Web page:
New Statesman | The abuse aimed at Yvette Cooper is part of the war on women’s voices

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It can be hard to keep track of what qualifies as Legitimate Feminist Business (LFB), but here is a rough-and-ready test that you can use. Step one: be female. Step two: publicly criticise the thing that you think might be sexism. Step three: wait and see if you get abuse for it, and if yes, congratulate yourself on having correctly identified some LFB. Or as Lewis’s Law, formulated by the New Statesman’s Helen Lewis, more elegantly puts it: “The comments on any article about feminism justify feminism.”

Unfortunately, the abuse you’re now dealing with might well distract and depress you so much that addressing the LFB will drift into the remote realms of unlikelihood – indeed, at least half the purpose of anti-feminist harassment is to grind feminists down past the point of doing anything – but there you go. At least you get the satisfaction of knowing you were right.

Right now, for example, Yvette Cooper should be feeling the warm glow of vindication. On Saturday, the Labour MP gave a speech to the Fabian Society which in part addressed the issue of online abuse, including that targeted at women of all political affiliations. As soon as it was reported, she was being called “bully”, “bitch”, “Tory” and “saboteur”, accused of using the abuse issue to attack Corbyn and charged with having failed to defend Diane Abbott. The abuse didn’t all come from the left, but a lot of it did.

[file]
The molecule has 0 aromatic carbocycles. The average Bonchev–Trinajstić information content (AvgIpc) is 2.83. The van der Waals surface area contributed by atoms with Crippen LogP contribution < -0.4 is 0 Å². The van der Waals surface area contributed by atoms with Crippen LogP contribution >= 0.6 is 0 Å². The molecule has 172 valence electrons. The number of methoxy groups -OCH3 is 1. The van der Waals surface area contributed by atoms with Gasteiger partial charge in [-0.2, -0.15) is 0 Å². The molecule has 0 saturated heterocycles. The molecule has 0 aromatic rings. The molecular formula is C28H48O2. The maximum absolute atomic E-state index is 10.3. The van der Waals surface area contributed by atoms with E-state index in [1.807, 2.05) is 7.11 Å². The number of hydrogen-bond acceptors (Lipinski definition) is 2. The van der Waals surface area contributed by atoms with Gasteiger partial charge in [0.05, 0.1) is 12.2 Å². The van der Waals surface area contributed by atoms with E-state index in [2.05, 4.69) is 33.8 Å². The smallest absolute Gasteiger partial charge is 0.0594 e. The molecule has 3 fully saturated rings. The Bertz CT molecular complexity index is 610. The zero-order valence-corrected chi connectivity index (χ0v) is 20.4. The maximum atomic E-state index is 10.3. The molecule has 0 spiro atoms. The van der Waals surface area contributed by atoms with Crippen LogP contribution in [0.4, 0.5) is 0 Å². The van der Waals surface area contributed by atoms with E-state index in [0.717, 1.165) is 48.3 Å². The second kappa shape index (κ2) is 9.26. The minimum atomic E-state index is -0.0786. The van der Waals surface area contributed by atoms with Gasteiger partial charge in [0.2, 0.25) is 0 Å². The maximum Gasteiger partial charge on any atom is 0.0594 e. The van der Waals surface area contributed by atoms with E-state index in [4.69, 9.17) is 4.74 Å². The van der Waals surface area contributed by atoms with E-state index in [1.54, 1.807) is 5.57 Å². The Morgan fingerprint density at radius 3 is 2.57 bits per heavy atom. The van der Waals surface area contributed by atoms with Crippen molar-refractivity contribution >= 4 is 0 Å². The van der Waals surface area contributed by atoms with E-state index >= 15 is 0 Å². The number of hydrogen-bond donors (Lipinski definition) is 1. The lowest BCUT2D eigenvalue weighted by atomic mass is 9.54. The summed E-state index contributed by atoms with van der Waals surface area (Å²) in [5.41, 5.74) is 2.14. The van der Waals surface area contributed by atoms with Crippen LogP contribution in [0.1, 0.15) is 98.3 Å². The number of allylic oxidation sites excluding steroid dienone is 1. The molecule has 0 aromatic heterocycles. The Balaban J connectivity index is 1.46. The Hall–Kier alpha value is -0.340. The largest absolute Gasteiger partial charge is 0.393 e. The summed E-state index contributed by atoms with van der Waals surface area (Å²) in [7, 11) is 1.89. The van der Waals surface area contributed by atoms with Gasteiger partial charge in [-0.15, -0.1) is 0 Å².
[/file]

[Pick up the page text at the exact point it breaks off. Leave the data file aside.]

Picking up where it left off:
Read the full column at the New Statesman

New Statesman | There’s no justice for women when men like Robert Trigg are not investigated

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When Robert Trigg was given a life sentence for the killings of two women this week, it was much too late. Not just because it came six years after the death of Susan Nicholson – who Trigg murdered in 2011 – but because in 2011, he should already have been convicted of the manslaughter of Caroline Devlin in 2006.

The deaths of both women had been declared not suspicious by the police on first investigation, despite evidence of Trigg’s controlling behaviour and history of intimate partner violence. It’s only because Nicholson’s parents sought justice for their daughter at their own expense – hiring an independent barrister and pathologist to reexamine the original pathologist’s report – that Trigg isn’t still at large, terrorising another woman in her own home, perhaps killing again.

Sometimes, of course, criminals exert great deviousness and the police have to exert even greater doggedness and ingenuity to catch them. That, however, is not the case here.

Read the full column at the New Statesman

Independent | Let’s not shy away from the real reason why everyone mentions the DUP’s stance on LGBT rights, but not women’s rights

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Before 10pm last Thursday night, the DUP was a shambles of a party whose leader Arlene Foster was responsible for the cash-for-ash scandal which has cost an estimated £490m and caused the collapse of power sharing in Northern Ireland. The moment the exit poll was in, it became one of the biggest forces in British politics as the prospect of the party entering into a confidence-and-supply arrangement to support a minority Tory government took hold.

And not long after that, senior politicians were making it clear that the DUP’s regressive social agenda would be staying in Stormont. Same sex marriages remain unrecognised in Northern Ireland, and the 1967 Abortion Act (which permits abortion under certain conditions in England, Scotland and Wales) still doesn’t apply there. The DUP has blocked legislative efforts at liberalisation on both counts.